Start: 33rd; Finish: 12th
Summary: Papis had high hopes coming into the wine country of Sonoma, the site of his Sprint Cup debut in 2008. However, it did not start out very well for the Italian road-racing vet. His No. 13 GEICO Camry fell a lap down very early in the race and it started to look like a typical day for this team, hanging around in the back and simply looking to finish. That would all change on lap 21 when Jeff Burton hit the spin cycle and David Ragan hit the tires, bringing out the first caution of the afternoon. Papis was awarded the “Lucky Dog” award and was waved around the pace car.
This time, crew chief Peter Sospenzo would make sure that his driver would not only stay on the lead lap for the remainder of the event, but would be in contention for a career-best finish. Papis delivered on his end of the bargain, using track position via pit strategy and some crafty driving to come home in the 12th position. Not only was it the 39-year-old’s best finish at this level, but it was his the first time he would be awarded with the rookie honor of the race in 2009, breaking Joey Logano’s streak of six straight.
Quote: “We had a fantastic race. We fought all race long and I improved in every restart I got some position. On the green-white-checkered I attacked and went up to seventh and I’m not so sure who punted me from the back. They punctured my right rear getting into turn 1 with one to go and that cost me my three or four spots. I achieved the goal I wanted, I wanted to improve my best ever finish so far with this team and we did it. I’m very proud of all the guys. This is as much of a team effort as anything else because they put me up there from the back – the team put me up there with the strategy – and I finished it off.”
Start: 12th; Finish: 19th
Summary: Logano will certainly remember his trip to northern California for what could have been. The rookie was entered into the Camping World West Series on Saturday and was poised for the victory until receiving the chrome bumper from Patrick Long. Long was penalized for the bump and run, but it was of no consolation to the young Logano who saw his chance at victory disappear.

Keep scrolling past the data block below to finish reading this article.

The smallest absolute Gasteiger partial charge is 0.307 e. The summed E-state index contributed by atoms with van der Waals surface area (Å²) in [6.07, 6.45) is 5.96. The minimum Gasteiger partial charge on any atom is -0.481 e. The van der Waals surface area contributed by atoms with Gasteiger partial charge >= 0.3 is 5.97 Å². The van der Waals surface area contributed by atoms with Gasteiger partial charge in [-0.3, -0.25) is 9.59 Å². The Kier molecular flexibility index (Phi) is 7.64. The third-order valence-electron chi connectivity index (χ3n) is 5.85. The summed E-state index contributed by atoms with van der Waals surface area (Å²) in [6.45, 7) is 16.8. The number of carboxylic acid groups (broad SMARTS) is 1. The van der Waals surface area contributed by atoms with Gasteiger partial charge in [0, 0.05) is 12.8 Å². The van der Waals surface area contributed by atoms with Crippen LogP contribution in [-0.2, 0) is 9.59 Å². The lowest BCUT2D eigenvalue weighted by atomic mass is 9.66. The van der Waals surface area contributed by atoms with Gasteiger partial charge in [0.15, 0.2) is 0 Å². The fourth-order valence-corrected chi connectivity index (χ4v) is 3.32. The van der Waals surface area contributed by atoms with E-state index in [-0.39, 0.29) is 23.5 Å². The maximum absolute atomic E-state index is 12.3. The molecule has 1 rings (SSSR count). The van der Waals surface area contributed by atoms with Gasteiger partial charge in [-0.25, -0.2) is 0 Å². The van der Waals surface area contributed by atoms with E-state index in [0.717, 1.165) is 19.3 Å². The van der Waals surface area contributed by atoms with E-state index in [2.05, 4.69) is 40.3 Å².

Despite the bitter finish, Logano appeared to have learned quite a bit about the serpentine race course. Making his first Sprint Cup start on a road course, the 19-year old rolled off the grid in the 12th position, but fell back in the opening laps of the race. Crew chief Greg Zipadelli elected to bring his driver down pit road during the first caution of the afternoon, which proved to be the strategy the No. 20 needed to gain track position later in the event.
The off-sequence pit stop allowed Logano to assume a top-10 position by lap 40, one that he would keep for virtually the entire race. With 30 laps remaining, Logano looked as if he had a top-10 finish in the bag when he and fellow rookies/almost rookies Scott Speed and Marcos Ambrose made contact with each other. The damage was enough to send Logano to the pits for new tires and repairs, ending his chances at a strong finish for the second consecutive day.
DNQ, Started the No. 87 car
Start: 31st; Finish: 37th
Summary: Speed could not have come to a better place to turn his 2009 season around considering his road-racing background. Apparently, Speed got a little too excited about returning to his home state, as he ran off the course during what was looking like a very stout qualifying run in his Red Bull Toyota. The off-course excursion cost Speed the chance at racing in the Toyota/Save Mart 350… or so he thought.
For the second time this season, NEMCO Motorsports came to the rescue. Joe Nemechek, who buys equipment from Team Red Bull, once again stepped aside to allow Speed to drive the No. 87 car in the race, just as he had done in Darlington last month. After spending much of the first half of the race in the back of the pack, Jimmy Elledge used pit strategy to bring his car into the top 10.
Speed ran quite competitively for several laps until the third caution of the afternoon waved. It was then that Elledge and company gambled and kept their Camry out on the track on old tires, giving Speed the lead. It did not last long however as those drivers with fresh rubber quickly shuffled past Speed who became a giant blue pinball bouncing off his competitors as they muscled their way by. Eventually, the rookie had to bring his car down pit road for service, and dropped to the end of the pack. With three laps remaining, Speed spun and could not re-fire his car, which brought out the final caution of the day, and regulated the team to a 37th-place finish, one lap off the pace.
Start: 43rd; Finish: 41st
Summary: Ash made his first start of 2009 in the family owned No. 02 Dodge after missing the show at Phoenix earlier this season. The Oregon native made a valiant effort at what could be considered his home track, recovering from a spin and receiving the Lucky Dog when the third caution waived. Ash’s day would have an unfortunate ending however, when he spun off the course and crashed hard into the wall with only 16 circuits remaining. The rookie was still able to drive away in his wounded machine, but only to the garage area, where he would retire for the day.
UNOFFICIAL Raybestos Rookie Standings
Almost Rookie Recap
(These drivers are not official rookies because they made too many starts in 2008. For all intents and purposes however, they are still basically Sprint Cup freshmen as they embark on their first full season in 2009.)